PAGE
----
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Clinical Trials Program

With a commitment to bring new therapies to our patients, we run a clinical trials program for MS and related diseases.

Currently Enrolling Studies


Our research group has collaborated with Octave Bioscience Inc. in order to implement their Octave Care Platform in a research trial. The MOVING MS study investigates the impact of a Care Platform, complete with medication and symptom tracking, as well as access to a Care Partner, on patient satisfaction and healthcare utilization. Participation in this trial includes access to the Octave Care mobile app, as well as the completion of blood-draws and questionnaires over a 12-month period.

Enrollment Information: This study is currently open for enrollment to MS patients. If you are interested in learning more, contact Daniel Velez

International Multiple Sclerosis Microbiome Study

Our neuroimmunology team is participating in the International Multiple Sclerosis Microbiome Study (iMSMS). The cause of Multiple Sclerosis is yet unclear, but it is evident that it includes a combination of genetic factors and environmental factors. One standout environmental factor is the microbiome, or the genetic material of bacteria inside the GI tract. This study aims to understand how the environment influences MS risk, by studying microbiome of MS patients in comparison to their healthy cohabitants.

Enrollment Information: We are collecting stool and blood samples from MS patients and a genetically unrelated healthy counterpart living in the same household (i.e a spouse, roommate or adoptive parent). This study is open for enrollment. Please contact Jacqueline Shanley.


UCSD has teamed up with UCSF to determine the safety, tolerability, and effectiveness of N-Acetyl Cysteine (NAC) on neurological oxidative stress in patients with primary and secondary progressive Multiple Sclerosis (PPMS/SPMS). Those participating in this study can expect to take either NAC or a placebo for 15 months, monthly check in calls, blood-draws, questionnaires, MRI, and functional testing/assessments.


The Neuroimmunology department has been working with the engineering department at UCSD to find an accurate way to measure neuronal dysfunction in those with Multiple Sclerosis and traumatic brain injury. This is accomplished by finding those with specific symptomology to undergo a virtual reality eye tracking measurement which is intended to measure eye movement and an EEG/EOG to measure the efferent neuronal firing pattern.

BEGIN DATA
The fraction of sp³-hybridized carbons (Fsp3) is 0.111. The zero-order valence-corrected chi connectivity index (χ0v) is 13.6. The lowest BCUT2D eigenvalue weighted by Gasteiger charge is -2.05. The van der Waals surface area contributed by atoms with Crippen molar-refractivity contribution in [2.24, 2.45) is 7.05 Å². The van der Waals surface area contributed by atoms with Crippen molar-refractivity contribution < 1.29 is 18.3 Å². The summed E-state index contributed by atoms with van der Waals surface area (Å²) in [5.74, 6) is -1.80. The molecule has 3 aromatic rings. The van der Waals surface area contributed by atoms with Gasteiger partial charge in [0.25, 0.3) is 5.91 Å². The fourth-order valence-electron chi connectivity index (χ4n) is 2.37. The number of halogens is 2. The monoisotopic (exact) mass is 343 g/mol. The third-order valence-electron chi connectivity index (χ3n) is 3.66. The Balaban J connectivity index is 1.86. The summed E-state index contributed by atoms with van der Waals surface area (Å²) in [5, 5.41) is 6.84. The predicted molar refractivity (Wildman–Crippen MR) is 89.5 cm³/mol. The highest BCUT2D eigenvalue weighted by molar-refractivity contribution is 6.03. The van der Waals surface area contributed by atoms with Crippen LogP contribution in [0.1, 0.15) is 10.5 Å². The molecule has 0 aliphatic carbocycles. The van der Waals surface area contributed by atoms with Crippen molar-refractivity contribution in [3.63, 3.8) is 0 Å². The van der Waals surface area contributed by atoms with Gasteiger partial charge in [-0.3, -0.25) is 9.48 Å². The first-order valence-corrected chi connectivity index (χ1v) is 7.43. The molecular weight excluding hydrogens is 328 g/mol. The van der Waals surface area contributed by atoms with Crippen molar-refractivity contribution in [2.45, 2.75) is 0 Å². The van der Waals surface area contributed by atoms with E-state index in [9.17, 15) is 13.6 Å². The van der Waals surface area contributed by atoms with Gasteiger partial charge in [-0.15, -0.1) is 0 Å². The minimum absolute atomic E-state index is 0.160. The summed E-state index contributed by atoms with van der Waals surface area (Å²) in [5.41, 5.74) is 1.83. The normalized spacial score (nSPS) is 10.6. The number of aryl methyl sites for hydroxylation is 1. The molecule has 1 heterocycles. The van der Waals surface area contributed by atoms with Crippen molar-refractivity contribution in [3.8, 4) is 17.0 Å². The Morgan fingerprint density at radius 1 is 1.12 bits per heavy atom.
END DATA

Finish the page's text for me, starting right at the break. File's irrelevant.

BioAging Study

Our BioAging study investigates the association of biological aging of senescent cells and aging in multiple sclerosis patients. This study aims to identify potential pathways through which relapsing forms of MS advance into progressive forms of MS.

Enrollment Information: This study consists of a single blood-draw, and is now actively recruiting both MS and healthy control participants.


TRAC MS, or The Repository of Advanced Clinical Metrics in MS, is a research study that aims to find out more about the development, diagnosis, treatment and long-term outcomes of MS and related diseases. This database study will help us see how MS impacts our patient population as a whole, which may lead to a better understanding of MS disease course and treatment.

Enrollment Information: This study is actively recruiting patients with MS or a related disease.


We are working with Johns Hopkins University and the Patient Centered Outcomes Research Institute (PCORI) to help identify the most efficacious treatment strategies for relapsing-remitting Multiple Sclerosis. In the last few decades, we have developed new, stronger and more aggressive therapies to prevent relapse and disability in MS. Since the advent of new therapies, it is important to investigate if new patients benefit from the older, milder therapies or if the risk of relapse and disability are best addressed with stonger therapies early in the disease course.

Enrollment Information: The TREAT-MS study follows volunteer patients for the first few years of their MS therapy, and tracks their disease progression, disability risk and satisfaction.

Closed Studies

NOVA Study

The NOVA study is aimed at assessing the efficacy of Natalizumab (Tysabri) in Multiple Sclerosis patients at an interval of 6 weeks between doses, in contrast with the traditional 4 week interval. The study aims to test if the risk of developing Progressive Multifocal Leukoencephalopathy, a fatal progressive neurological disease caused by the John Cunningham Virus, is decreased by extending the interval of dosage. We will be following patients for 72 months, tracking their health and disease outcomes.

Enrollment Information: Enrollment for this study has closed.

Get in Touch

Contact Daniel Velez, Monika Nowosiad-Magda, or Jacqueline Shanley for up-to-date information on enrolling studies.